Conclave to start on 11 March
In eight days cardinals will enter the Sistine Chapel for the start of the Conclave. This is the Church’s first Sunday without a Pope and there is no Angelus prayer today
The window from which the Pope usually pronounces the Sunday Angelus prayer remained shut today. This is the Catholic Church’s first Sunday without a Pope. St. Peter’s Square is full of pilgrims but no one is looking up at the papal studio window because this Sunday no one will be appearing at it. The curtain has already come down on the great media circus surrounding the Conclave and the rosaries recited by faithful are the only thing that breaks the silence which fell after Benedict XVI’s departure. Now that the papacy is vacant, there is no longer any reference to Benedict XVI either as Pope or Bishop of Rome in the Eucharistic prayer during mass celebrations. Parish priests have prepared a new version of the prayer.
As the Church strides towards the Conclave which is due to start on 11 March, the complete picture of Benedict XVI’s resignation is gradually forming. Ratzinger showed no less courage in resigning because “of the limits of old age and (…) the discernment on the exercise of responsibility that God had entrusted to him, than John Paul II who stuck it out until the end, despite his illness. Ratzinger’s decision is above all a reminder of one’s responsibilities, especially for cardinals who have the task of electing the Pope’s successor
On the Church’s second day without a Pope – day two of the sede vacante period – Fr. Federico Lombardi commented on the achievements of the outgoing pope, now Pope Emeritus, and their significance, also for those who will have to work with the choices that will shape the future of global Catholicism. To emphasise the spiritual nature of the papal election, the Vatican spokesman referred back to one of Wojtyla’s core texts with a preface signed by Joseph Ratzinger.
“It is in right here, amidst this magnificent Sistine polychromy that cardinals meet – a community responsible for choosing the inheritor of the keys to the Kingdom. It meets in this very place. And Michaelangelo’s gaze still surrounds them.” It was 2003 when John Paul II wrote the “Roman Triptych”, a series of mediations on the Genesis and the threshold of the Sistine Chapel, in Polish. The poem is all the more meaningful now that cardinals are preparing to meet under Michaelangelo’s vault to elect St. Peter’s new successor. The Sistine Chapel is not just an artistic backdrop but also a kind of “theatre” set that has the power to influence the spirituality and conduct of the cardinal electors. This has been confirmed by those who have actually lived the experience. In his introduction to the apostolic constitution Universi dominici gregis (1996), Wojtyla laid down the rules for the sede vacante period and the election of a Pope, including this important passage: “I decree that the election will continue to take place in the Sistine Chapel, where everything is conducive to an awareness of the presence of God, in whose sight each person will one day be judged.” The general congregations will begin tomorrow morning with two sessions being held each day, in the lead up to the Conclave. Out of the 51 nations that will be represented in the next Conlave, Italy in theory has the most chances of one of its cardinals being elected (it has 29 cardinal Even if an Italian were to obtain all European cardinal electors’ votes (61 in total), he would still not have the necessary 78 votes – equivalent to two thirds of the 116 cardinal electors – to become Pope.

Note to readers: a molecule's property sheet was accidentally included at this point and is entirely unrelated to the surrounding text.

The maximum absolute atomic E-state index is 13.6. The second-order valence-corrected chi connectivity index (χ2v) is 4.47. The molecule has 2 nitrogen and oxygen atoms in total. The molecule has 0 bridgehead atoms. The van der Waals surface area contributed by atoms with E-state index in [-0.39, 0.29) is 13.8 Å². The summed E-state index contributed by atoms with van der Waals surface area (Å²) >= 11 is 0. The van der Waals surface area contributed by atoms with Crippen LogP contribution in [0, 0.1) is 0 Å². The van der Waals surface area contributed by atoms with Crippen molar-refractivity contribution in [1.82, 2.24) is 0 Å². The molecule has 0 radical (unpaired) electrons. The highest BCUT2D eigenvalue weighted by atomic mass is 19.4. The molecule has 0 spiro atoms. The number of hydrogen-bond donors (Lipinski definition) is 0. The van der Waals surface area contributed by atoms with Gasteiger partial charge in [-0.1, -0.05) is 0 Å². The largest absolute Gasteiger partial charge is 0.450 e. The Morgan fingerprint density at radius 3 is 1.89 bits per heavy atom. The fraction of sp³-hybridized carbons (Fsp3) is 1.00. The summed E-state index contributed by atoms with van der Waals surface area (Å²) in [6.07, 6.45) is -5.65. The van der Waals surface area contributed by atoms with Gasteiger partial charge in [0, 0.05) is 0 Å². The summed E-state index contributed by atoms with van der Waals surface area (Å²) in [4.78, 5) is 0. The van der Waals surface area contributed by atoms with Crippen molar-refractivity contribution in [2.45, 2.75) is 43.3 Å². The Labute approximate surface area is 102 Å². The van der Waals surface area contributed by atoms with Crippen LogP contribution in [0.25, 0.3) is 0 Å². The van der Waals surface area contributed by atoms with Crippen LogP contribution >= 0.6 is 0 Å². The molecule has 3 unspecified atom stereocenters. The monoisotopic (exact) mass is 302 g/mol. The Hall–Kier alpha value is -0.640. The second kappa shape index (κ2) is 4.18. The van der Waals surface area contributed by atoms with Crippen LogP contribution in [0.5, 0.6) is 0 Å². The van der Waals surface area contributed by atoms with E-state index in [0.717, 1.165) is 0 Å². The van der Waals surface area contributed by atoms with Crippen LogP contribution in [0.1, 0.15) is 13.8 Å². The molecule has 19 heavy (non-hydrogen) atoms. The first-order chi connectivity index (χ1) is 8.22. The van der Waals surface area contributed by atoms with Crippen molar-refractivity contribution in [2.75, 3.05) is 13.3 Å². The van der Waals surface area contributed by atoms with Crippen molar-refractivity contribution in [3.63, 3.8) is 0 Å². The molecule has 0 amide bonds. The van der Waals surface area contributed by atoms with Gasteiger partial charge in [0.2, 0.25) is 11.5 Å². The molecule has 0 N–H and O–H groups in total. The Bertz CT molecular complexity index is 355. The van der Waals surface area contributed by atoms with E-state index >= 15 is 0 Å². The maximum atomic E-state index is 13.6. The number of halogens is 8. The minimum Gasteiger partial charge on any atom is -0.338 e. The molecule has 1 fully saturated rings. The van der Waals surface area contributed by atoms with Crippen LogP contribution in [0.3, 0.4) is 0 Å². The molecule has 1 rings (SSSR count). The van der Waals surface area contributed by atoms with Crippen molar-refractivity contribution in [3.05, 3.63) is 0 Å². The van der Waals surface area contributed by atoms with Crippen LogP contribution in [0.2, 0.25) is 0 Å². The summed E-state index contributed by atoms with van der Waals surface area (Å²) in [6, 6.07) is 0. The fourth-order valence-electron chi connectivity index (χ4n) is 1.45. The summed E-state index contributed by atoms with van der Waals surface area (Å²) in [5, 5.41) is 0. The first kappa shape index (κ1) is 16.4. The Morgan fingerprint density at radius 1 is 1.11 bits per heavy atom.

The same applies to the Roman Curia which is represented by 38 electors, including current dicastery leaders and emeritus dicastery leaders who are not yet over 80. Re, for example, who will be presiding over the Conclave as he is the eldest of the cardinal bishops. The Curia bloc does therefore have the capacity to ensure cardinals do not elect a Pope it is not keen on but its influence does not extend to imposing one of its own candidates, unless it joins forces with another slightly larger group of cardinals (the Curia group makes up 40 votes). Even if a potential agreement were to be reached between Curia electors and Italian electors, this would not be enough to ensure the victory of one of their own because the advantage in terms of numbers would be negligible: out of the 28 Italian cardinal electors, as many as 20 are Curia members.